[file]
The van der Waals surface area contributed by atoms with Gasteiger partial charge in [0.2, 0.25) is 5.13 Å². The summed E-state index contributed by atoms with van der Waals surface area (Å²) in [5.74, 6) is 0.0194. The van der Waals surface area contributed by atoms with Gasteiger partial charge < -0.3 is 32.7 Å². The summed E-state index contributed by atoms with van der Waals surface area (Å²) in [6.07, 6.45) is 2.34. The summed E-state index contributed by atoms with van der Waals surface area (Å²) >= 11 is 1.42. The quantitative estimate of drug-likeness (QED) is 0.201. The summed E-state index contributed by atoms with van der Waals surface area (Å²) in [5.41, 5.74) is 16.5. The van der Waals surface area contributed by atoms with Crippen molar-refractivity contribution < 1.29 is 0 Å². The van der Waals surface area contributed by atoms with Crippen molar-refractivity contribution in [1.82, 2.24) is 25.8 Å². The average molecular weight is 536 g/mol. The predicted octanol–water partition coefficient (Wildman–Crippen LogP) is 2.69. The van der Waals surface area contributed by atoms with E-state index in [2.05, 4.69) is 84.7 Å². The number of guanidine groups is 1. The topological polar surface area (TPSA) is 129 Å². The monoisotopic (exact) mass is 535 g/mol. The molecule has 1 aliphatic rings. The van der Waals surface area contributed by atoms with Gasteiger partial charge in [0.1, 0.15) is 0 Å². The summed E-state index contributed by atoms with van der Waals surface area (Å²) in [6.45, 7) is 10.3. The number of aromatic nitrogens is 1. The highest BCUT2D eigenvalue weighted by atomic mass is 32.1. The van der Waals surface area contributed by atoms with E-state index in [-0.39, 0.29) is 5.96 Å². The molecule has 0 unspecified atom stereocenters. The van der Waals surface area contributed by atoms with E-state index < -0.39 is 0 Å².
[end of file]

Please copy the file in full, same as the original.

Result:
The van der Waals surface area contributed by atoms with Gasteiger partial charge in [0.2, 0.25) is 5.13 Å². The summed E-state index contributed by atoms with van der Waals surface area (Å²) in [5.74, 6) is 0.0194. The van der Waals surface area contributed by atoms with Gasteiger partial charge < -0.3 is 32.7 Å². The summed E-state index contributed by atoms with van der Waals surface area (Å²) in [6.07, 6.45) is 2.34. The summed E-state index contributed by atoms with van der Waals surface area (Å²) >= 11 is 1.42. The quantitative estimate of drug-likeness (QED) is 0.201. The summed E-state index contributed by atoms with van der Waals surface area (Å²) in [5.41, 5.74) is 16.5. The van der Waals surface area contributed by atoms with Crippen molar-refractivity contribution < 1.29 is 0 Å². The van der Waals surface area contributed by atoms with Crippen molar-refractivity contribution in [1.82, 2.24) is 25.8 Å². The average molecular weight is 536 g/mol. The predicted octanol–water partition coefficient (Wildman–Crippen LogP) is 2.69. The van der Waals surface area contributed by atoms with E-state index in [2.05, 4.69) is 84.7 Å². The number of guanidine groups is 1. The topological polar surface area (TPSA) is 129 Å². The monoisotopic (exact) mass is 535 g/mol. The molecule has 1 aliphatic rings. The van der Waals surface area contributed by atoms with Gasteiger partial charge in [0.1, 0.15) is 0 Å². The summed E-state index contributed by atoms with van der Waals surface area (Å²) in [6.45, 7) is 10.3. The number of aromatic nitrogens is 1. The highest BCUT2D eigenvalue weighted by atomic mass is 32.1. The van der Waals surface area contributed by atoms with E-state index in [-0.39, 0.29) is 5.96 Å². The molecule has 0 unspecified atom stereocenters. The van der Waals surface area contributed by atoms with E-state index < -0.39 is 0 Å².